<iframe src="//www.googletagmanager.com/ns.html?id=GTM-NQZ8BZF&l=dataLayer" height="0" width="0" style="display:none;visibility:hidden"></iframe>

Employer's Subjective Test of Performance Sustained as Basis for Contract Termination


The Employment and Labor Law Alert

March 25, 2003

Subjective evaluations of employee performance are appropriate bases for employment decisions, according to the New Jersey Supreme Court. In Silvestri v. Optus Software, Inc., 175 N.J. 113 (Jan. 23, 2003), the Court reviewed an employee’s claim of breach of contract, arising from his termination for failure to fulfill a satisfaction clause, and held that an employer’s subjective evaluation of satisfaction is a sufficient defense to the breach of contract claim.

The Facts

Plaintiff Silvestri was employed by Defendant Optus under a two-year contract, which contained a clause that permitted Optus to terminate Silvestri’s employment for his “failure or refusal to perform faithfully, diligently or completely his duties…to the satisfaction” of the company. Silvestri’s duties included supervising support services staff, communicating with customers and coordinating training for support staff and sellers of the products. Approximately six months into the contract term, Optus’ president began receiving complaints about Silvestri’s support staff and Silvestri personally. These complaints were communicated to Silvestri, but were unresolved. Consequently, nine months in the contract, Optus terminated Silvestri.

Silvestri filed an action against Optus for breach of contract and tortious interference. The parties moved for summary judgment. In support of Optus’ motion, the company president submitted a certification, annexing e-mail communications from customers, in which they explicitly expressed their dissatisfaction. The certification also noted that Silvestri “had failed to ‘exhibit the leadership and management skills necessary to perform his duties to the Company’s satisfaction.'” Silvestri challenged whether Optus’s dissatisfaction was reasonable, asserting that the company had overreacted to customer complaints. The trial court granted summary judgment to Optus, upholding the company’s right to determine whether its employee’s performance was satisfactory.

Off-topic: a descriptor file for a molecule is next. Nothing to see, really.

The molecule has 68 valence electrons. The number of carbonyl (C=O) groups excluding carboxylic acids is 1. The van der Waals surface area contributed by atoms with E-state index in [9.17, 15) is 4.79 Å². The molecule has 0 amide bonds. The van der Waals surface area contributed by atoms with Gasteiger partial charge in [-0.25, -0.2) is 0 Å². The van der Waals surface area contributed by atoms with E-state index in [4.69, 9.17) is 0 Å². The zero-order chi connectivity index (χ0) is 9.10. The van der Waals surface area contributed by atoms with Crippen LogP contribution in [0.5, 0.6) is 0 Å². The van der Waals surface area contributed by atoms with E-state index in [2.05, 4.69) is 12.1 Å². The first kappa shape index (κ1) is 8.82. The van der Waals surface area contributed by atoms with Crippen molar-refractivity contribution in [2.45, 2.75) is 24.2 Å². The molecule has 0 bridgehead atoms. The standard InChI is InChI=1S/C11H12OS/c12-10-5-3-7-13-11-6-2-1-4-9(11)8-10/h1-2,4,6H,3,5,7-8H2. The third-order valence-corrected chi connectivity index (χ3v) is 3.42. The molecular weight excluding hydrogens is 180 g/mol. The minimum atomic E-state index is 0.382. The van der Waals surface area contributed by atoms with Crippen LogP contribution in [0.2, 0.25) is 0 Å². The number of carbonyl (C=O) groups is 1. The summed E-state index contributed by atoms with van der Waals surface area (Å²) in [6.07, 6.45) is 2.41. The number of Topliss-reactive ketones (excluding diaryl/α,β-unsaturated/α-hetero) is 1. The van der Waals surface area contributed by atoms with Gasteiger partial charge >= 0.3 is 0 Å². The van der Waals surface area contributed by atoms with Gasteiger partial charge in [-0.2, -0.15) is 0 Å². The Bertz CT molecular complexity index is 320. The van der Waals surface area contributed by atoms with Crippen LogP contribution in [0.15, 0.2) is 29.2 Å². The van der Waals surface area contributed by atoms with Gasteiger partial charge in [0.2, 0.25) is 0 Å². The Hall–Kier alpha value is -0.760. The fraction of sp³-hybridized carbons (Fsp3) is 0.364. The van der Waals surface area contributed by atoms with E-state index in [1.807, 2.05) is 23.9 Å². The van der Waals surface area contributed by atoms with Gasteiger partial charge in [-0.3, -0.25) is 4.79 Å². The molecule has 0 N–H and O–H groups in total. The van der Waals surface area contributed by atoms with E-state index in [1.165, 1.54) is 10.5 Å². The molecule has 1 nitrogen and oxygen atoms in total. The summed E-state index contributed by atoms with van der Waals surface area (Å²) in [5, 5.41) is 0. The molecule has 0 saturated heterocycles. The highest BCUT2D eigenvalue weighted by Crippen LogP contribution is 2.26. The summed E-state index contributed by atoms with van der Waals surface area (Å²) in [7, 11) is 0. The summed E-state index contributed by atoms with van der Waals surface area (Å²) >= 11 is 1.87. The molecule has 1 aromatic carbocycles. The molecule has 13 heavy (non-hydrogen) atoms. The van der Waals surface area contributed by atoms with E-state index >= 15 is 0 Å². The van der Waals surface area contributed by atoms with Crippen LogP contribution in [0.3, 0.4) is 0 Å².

Silvestri appealed, and the Appellate Division reversed and remanded, concluding that an employer may only invoke a satisfaction clause to terminate employment after satisfying an objective reasonable-person test. Thus, the Appellate Division determined that the reasonableness of Optus’ dissatisfaction with Silvestri was a triable issue of fact.

The Decision

On appeal, the Supreme Court affirmed the validity of satisfaction clauses, including those in which satisfaction is “dependent on the personal, honest evaluation of the party to be satisfied.” This evaluation need not incorporate a ‘hypothetical “reasonable” person’ standard, but rather can consist of individual, idiosyncratic judgment. This standard is in accordance with the recognized and accepted deference afforded business judgment, and an employer’s control of the workplace.